Worley: I’d like to think so. Our fashion show seems to have quite an impact on everyone who sees it. So I hope the industry will take notice soon! We make an impact on the people, and they make an impact on the industry and the environment. I think this is especially true when we go into the schools and meet with the next generation. We learn as much as we share usually, if not more. The kids today are living in a whole different world than the computer-free one I grew up in. I recently taught Trash Fashion to a group of Fashion Design and Marketing students at an occupational high school near Seattle. We took a tour of the local recycling plant and then they all created beautiful and thoughtful pieces that were shown at a Fashion Show for the Washington D.E.C.A. marketing club convention which had about 3,800 kids in the audience. I could tell by the response that these students agreed with the idea of using green marketing as a tool for social change. As the emcee I gave examples in my intro like the GAP’s red clothing marketing campaign to raise money and awareness to the global AIDS crisis, or the Pink Ribbon Campaign against Breast Cancer.
There’s a definite shift happening. The fashion industry is considering the environment now too. But whether or not we are of any influence, it’s great to see how much of the fashion magazines are filled with green thinking. What was once alternative is now turning mainstream. Green Marketing is the in thing. Safeway has its own line of Organics. Barney’s has a line of organic cottons. What the people buy is what really affects the industry. Pretty simple…Recycling is all good and well, but what about just never using all that packaging and disposable convenience stuff in the first place? In Europe manufacturers are held accountable for the amount of waste that will be generated by the packaging around their products. In America 94% of the materials extracted for use in manufacturing durable products become waste before the product is even manufactured. And then, 80% of what we manufacture is thrown away within six months of production…That’s embarrassing if nothing else.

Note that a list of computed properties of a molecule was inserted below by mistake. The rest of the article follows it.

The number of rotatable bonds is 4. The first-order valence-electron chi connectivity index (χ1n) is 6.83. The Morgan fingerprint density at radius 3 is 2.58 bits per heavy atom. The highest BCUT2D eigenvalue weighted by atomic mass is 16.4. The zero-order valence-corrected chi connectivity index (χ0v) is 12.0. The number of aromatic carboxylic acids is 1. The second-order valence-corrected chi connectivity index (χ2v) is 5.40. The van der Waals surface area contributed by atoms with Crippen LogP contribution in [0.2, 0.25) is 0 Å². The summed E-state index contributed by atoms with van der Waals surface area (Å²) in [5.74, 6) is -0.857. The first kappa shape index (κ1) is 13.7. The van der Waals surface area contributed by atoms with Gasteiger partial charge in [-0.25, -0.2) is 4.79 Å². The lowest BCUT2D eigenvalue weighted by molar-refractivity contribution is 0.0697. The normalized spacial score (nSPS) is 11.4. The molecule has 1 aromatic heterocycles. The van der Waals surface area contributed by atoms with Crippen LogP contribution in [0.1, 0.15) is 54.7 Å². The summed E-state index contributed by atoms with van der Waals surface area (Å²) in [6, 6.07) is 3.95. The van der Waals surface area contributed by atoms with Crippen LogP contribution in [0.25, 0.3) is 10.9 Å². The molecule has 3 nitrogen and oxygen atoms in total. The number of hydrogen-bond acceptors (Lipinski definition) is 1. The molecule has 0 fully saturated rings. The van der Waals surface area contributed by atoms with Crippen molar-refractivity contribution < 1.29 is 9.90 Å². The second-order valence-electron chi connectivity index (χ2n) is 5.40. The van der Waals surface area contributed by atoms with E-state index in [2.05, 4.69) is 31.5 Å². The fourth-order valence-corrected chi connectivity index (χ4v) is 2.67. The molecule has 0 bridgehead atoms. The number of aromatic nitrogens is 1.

everydaytrash: Who are some of your favorite trash designers?
Worley: Polly Ethelina of course. She had the vision. Elvira Mental Werks because of the detail they put into their designs, Prima Debris because of her “trash purist” approach to design, Redussa d’Trash, Racey Garbaj, Redeema Debris, Mr. Trashwell, Wayward Girls Productions, Eve and the House of Original Sin, Chacko, Ruby Reusable, the designers of Troupe de Trash….there are so many it’s hard to list them all. Nancy Judd of Pulp Fashion is amazing. All the designers at the Junk to Funk Competition were quite excellent. The Waitakere competition is outrageous! John Galliano does some amazing stuff. I wish I had his budget. But then it wouldn’t be trash fashion if I bought materials.
Photos curtosey of Robin Worley. The Orange Construction Fence Gown designed by Elvira Mental Werks and Modeled by Rayona Visqueen (Robin Worley); Fashion on a Budget (shower curtain, torn parachute and red caution tape) Modeled by Jeanne and designed by Rayona Visqueen; River Raft Rendevous (strapless Ball gown created from a destroyed 2 man river raft with inflatable baffle hem) designed and modeled by Rayona Visqueen; and New York Times Bags Cocktail Dress and Tuxedo with Blueprint paper pants Designed by Prima and Redeema Debris and modeled by Val and Redeema.
Tags: zero waste